Widespread flooding in recent months combined with inter-communal conflict and soaring food prices has driven South Sudan into its worst hunger crisis since independence in 2011. Save the Children urged the international community not to overlook South Sudan or to divert funding to other crises
JUBA OCTOBER 19: South Sudan is among five of the most vulnerable countries in the world to climate change, with drought and devastating floods a common feature. Coupled with this, nearly a decade of conflict, frequent displacements, the impact of the COVID-19 pandemic, food insecurity and multiple disease outbreaks, families and children here are on the brink. We must not leave any one behind.”, said Pornpun Jib Rabiltossaporn, Save the Children‘s Country Director in South Sudan.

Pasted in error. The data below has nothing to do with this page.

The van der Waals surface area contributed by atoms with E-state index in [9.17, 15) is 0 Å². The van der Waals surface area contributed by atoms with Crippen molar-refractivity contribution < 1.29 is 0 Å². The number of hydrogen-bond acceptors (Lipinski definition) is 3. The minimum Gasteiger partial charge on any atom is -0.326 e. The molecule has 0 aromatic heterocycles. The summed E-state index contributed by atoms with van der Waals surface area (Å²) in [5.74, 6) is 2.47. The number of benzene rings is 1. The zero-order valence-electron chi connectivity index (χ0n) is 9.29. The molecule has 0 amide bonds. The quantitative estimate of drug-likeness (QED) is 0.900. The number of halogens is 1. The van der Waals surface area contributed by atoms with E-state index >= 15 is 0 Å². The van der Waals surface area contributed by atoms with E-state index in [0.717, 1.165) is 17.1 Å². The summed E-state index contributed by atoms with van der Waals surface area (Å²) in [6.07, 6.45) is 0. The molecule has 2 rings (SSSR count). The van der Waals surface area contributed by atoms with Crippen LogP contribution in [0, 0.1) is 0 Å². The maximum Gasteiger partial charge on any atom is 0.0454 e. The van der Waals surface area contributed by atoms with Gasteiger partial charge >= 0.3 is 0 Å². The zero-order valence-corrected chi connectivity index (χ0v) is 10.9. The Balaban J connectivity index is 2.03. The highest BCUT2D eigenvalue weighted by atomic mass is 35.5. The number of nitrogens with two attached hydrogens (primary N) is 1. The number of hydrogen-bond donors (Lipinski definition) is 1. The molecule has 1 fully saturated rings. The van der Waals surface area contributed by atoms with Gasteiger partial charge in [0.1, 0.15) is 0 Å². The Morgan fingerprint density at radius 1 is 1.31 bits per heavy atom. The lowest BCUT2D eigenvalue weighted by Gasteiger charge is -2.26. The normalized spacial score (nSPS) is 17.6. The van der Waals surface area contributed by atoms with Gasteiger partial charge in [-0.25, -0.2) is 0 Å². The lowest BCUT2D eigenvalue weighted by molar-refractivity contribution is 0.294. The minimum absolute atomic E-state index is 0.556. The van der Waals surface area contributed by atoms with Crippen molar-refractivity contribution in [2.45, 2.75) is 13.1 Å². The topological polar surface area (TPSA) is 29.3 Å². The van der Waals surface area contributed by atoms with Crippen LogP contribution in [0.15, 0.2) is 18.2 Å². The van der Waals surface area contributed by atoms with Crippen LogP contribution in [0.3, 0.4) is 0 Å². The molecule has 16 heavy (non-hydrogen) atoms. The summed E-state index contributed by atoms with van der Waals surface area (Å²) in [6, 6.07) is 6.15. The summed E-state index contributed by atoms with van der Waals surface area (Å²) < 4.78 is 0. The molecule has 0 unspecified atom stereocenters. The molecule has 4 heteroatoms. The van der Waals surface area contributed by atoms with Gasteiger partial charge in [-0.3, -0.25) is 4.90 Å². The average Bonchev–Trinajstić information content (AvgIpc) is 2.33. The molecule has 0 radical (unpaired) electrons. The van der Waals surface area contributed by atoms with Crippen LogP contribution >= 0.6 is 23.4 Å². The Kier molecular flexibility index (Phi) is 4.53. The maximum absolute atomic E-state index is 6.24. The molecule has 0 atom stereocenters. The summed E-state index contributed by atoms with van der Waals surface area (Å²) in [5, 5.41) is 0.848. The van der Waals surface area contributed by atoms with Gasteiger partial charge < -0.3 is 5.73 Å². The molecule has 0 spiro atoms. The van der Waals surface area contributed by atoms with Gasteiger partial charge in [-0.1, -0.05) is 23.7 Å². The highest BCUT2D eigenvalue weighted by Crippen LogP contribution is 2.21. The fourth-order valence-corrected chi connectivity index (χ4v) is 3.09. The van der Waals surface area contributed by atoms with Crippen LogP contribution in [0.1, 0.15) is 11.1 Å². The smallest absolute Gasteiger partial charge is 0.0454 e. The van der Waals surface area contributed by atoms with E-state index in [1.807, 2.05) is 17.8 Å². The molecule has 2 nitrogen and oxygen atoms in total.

South Sudan is one of a number of countries crippled by the worst global hunger crisis this century, fuelled by a deadly mix of poverty, conflict, climate change, and economic shocks, with the lingering impacts of the COVID-19 pandemic and the crisis in Ukraine further driving up food prices and the cost of living. One million people are facing famine across five countries, with estimates that one person is dying every four seconds of hunger.
In the town of Tonj in Warrap state, about 550km (340 miles) north of the capital Juba, traders at a local market said the price of staple foods, such as flour, rice and sugar, have more than doubled since the start of the year.
In nearby villages, farming families saw little hope of an end to the flooding caused by late and heavy seasonal rains that has left their houses and land up to two feet (0.6 metres) underwater, a breeding ground for snakes.